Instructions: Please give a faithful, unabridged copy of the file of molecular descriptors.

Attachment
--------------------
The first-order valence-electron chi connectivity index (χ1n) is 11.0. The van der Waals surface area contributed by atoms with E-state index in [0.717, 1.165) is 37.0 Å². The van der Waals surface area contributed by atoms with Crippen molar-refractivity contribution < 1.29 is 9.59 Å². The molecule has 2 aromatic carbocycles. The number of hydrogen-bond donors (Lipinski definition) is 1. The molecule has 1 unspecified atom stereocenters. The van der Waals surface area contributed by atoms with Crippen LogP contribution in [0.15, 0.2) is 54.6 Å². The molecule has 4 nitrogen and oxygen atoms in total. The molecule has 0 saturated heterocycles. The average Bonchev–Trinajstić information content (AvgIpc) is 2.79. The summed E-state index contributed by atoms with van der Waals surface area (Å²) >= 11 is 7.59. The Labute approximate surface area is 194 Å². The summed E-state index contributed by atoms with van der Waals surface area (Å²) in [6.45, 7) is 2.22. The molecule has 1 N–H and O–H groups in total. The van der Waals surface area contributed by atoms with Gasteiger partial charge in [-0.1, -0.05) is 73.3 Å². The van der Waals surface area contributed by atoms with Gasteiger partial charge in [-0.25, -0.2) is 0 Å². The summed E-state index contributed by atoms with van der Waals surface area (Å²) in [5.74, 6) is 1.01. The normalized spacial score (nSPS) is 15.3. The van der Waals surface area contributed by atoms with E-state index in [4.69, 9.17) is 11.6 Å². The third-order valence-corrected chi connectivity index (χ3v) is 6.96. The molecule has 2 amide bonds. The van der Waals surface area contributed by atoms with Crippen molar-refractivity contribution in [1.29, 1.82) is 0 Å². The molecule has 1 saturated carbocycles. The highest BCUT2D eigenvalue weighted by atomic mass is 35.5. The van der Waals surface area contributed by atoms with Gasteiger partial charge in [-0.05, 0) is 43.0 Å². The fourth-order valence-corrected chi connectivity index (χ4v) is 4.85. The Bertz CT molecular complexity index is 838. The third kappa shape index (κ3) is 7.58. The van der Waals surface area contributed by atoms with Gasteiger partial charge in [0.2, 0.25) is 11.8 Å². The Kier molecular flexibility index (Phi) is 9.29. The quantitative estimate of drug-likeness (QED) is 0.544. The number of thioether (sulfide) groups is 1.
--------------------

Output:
The first-order valence-electron chi connectivity index (χ1n) is 11.0. The van der Waals surface area contributed by atoms with E-state index in [0.717, 1.165) is 37.0 Å². The van der Waals surface area contributed by atoms with Crippen molar-refractivity contribution < 1.29 is 9.59 Å². The molecule has 2 aromatic carbocycles. The number of hydrogen-bond donors (Lipinski definition) is 1. The molecule has 1 unspecified atom stereocenters. The van der Waals surface area contributed by atoms with Crippen LogP contribution in [0.15, 0.2) is 54.6 Å². The molecule has 4 nitrogen and oxygen atoms in total. The molecule has 0 saturated heterocycles. The average Bonchev–Trinajstić information content (AvgIpc) is 2.79. The summed E-state index contributed by atoms with van der Waals surface area (Å²) >= 11 is 7.59. The Labute approximate surface area is 194 Å². The summed E-state index contributed by atoms with van der Waals surface area (Å²) in [6.45, 7) is 2.22. The molecule has 1 N–H and O–H groups in total. The van der Waals surface area contributed by atoms with Gasteiger partial charge in [-0.1, -0.05) is 73.3 Å². The van der Waals surface area contributed by atoms with Gasteiger partial charge in [-0.25, -0.2) is 0 Å². The summed E-state index contributed by atoms with van der Waals surface area (Å²) in [5.74, 6) is 1.01. The normalized spacial score (nSPS) is 15.3. The van der Waals surface area contributed by atoms with E-state index in [4.69, 9.17) is 11.6 Å². The third-order valence-corrected chi connectivity index (χ3v) is 6.96. The molecule has 2 amide bonds. The van der Waals surface area contributed by atoms with Crippen molar-refractivity contribution in [1.29, 1.82) is 0 Å². The molecule has 1 saturated carbocycles. The highest BCUT2D eigenvalue weighted by atomic mass is 35.5. The van der Waals surface area contributed by atoms with Gasteiger partial charge in [-0.05, 0) is 43.0 Å². The fourth-order valence-corrected chi connectivity index (χ4v) is 4.85. The Bertz CT molecular complexity index is 838. The third kappa shape index (κ3) is 7.58. The van der Waals surface area contributed by atoms with Gasteiger partial charge in [0.2, 0.25) is 11.8 Å². The Kier molecular flexibility index (Phi) is 9.29. The quantitative estimate of drug-likeness (QED) is 0.544. The number of thioether (sulfide) groups is 1.